All that is true, but Lev Shlosberg, a Yabloko Party leader from Pskov, makes an valuable contribution to this discussion by suggesting that in his speech, intentionally or more likely not, Vladimir Putin made a number of “valuable admissions” that Russians should draw conclusions from ().
First and foremost, the opposition politician and commentator says, Putin in his speech “admitted the obvious: he is the real author of the plan to raise the pension age. That acknowledgement wasn’t planned, of course” but rather reflects just how out of touch with Russian realities Putin and his regime now are.
“In the mythical world of Putin and his party, public opinion is the result of elections which are organized in favor of the powers that be. One must be very limited in education, information, and field of vision to think that way. But that is how they really think the situation is.”
And that is why Putin gave this speech now, Shlosberg continues. He and his colleagues are aware that in ten days, Russians will go to vote and their main plan is to “vote for anyone except United Russia and its candidates. These attitudes have frightened the authorities,” and Putin’s speech was an effort to calm the situation.
“The real goal of Putin’s speech in justification of the pension reform was to preserve power for himself and his clan,” to deflect a threat to him and it rather than to explain to people why the authorities were proposing to take this step. That is why his 30-minute address was so “cold and didactic.”
But from his words, “several simple conclusions” flow:
· “The economy is in stagnation and cannot meet the social needs of people, including pensions.”
· “The state plans to use the funds of citizens to get out of the crisis and not those of the oligarchs and the bureaucracy.” The former will have to “tighten their belts.” The latter won’t.
· “Russia’s demographic crisis as before is to be blamed on World War II and ‘the cursed 1990s.”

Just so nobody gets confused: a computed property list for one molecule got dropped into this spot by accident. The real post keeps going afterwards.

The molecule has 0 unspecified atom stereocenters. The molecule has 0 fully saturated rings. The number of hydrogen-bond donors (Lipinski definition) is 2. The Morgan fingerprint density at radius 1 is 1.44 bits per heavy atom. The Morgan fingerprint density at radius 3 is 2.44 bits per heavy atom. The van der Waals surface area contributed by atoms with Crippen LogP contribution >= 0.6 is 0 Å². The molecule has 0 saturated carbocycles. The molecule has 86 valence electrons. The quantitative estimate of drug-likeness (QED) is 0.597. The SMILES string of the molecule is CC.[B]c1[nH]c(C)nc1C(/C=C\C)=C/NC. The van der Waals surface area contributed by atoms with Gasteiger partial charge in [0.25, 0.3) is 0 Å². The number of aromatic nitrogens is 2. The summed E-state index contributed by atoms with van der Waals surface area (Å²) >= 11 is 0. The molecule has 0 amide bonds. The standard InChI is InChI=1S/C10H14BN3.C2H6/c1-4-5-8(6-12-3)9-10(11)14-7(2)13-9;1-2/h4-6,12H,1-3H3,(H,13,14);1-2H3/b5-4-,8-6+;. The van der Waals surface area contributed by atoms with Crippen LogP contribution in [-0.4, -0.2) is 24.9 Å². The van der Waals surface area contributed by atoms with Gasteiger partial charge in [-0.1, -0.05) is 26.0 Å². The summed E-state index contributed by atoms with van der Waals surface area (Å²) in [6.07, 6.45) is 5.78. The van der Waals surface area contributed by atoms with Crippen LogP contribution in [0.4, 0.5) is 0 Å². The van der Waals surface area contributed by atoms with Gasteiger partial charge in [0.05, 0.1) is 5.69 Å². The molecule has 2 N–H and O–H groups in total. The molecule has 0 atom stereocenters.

· “The insane spending of the Russian budget on wars and support of the regimes of foreign puppets will continue: Putin does not intend to give up his ambitions.”
· “Early retirement for employees of the force structures is untouchable [because] the regime relies on their forces to remain in power.”
· “The authorities and in the first instance Putin have no understanding and vision of prospects for the development of Russia and boosting the well-being of people.”
· And “’the icing on the cake’” – “the people do not understand their happy state but ‘must be patient.’”
The Russian people really don’t understand all this because “society has gone far ahead of the president in its understanding of the needed quality of life. People aren’t satisfied of life in a Soviet-style system, but Putin proposes preserving exactly that.” He thus speaks “as an outdated leader of an outdated government.”
Putin ‘didn’t explain to people the reason for raising the pension age. Instead, he in an authoritarian way read out to the people a lecture about the correctness of the actions of the authorities and demanded understanding.” That represents “a confirmation of the political and economic bankruptcy of the government he heads” and of Putin himself.
Putin’s softening of parts of the pension plan and his offer of some new benefits only highlights how out of touch he is, Shlosberg says. All the new benefits could have been offered without an increase in the pension age; and so it is “amoral” for Putin and his regime to speak of them in this context.
“The main socio-economic problems of Russia are injustice and poverty,” the Yabloko leader says. “Putin’s political system is arranged so as to produce both” so that he can take even more from the people than before. His speech shows that “this system completely satisfies him and he has no intention of changing anything about it.”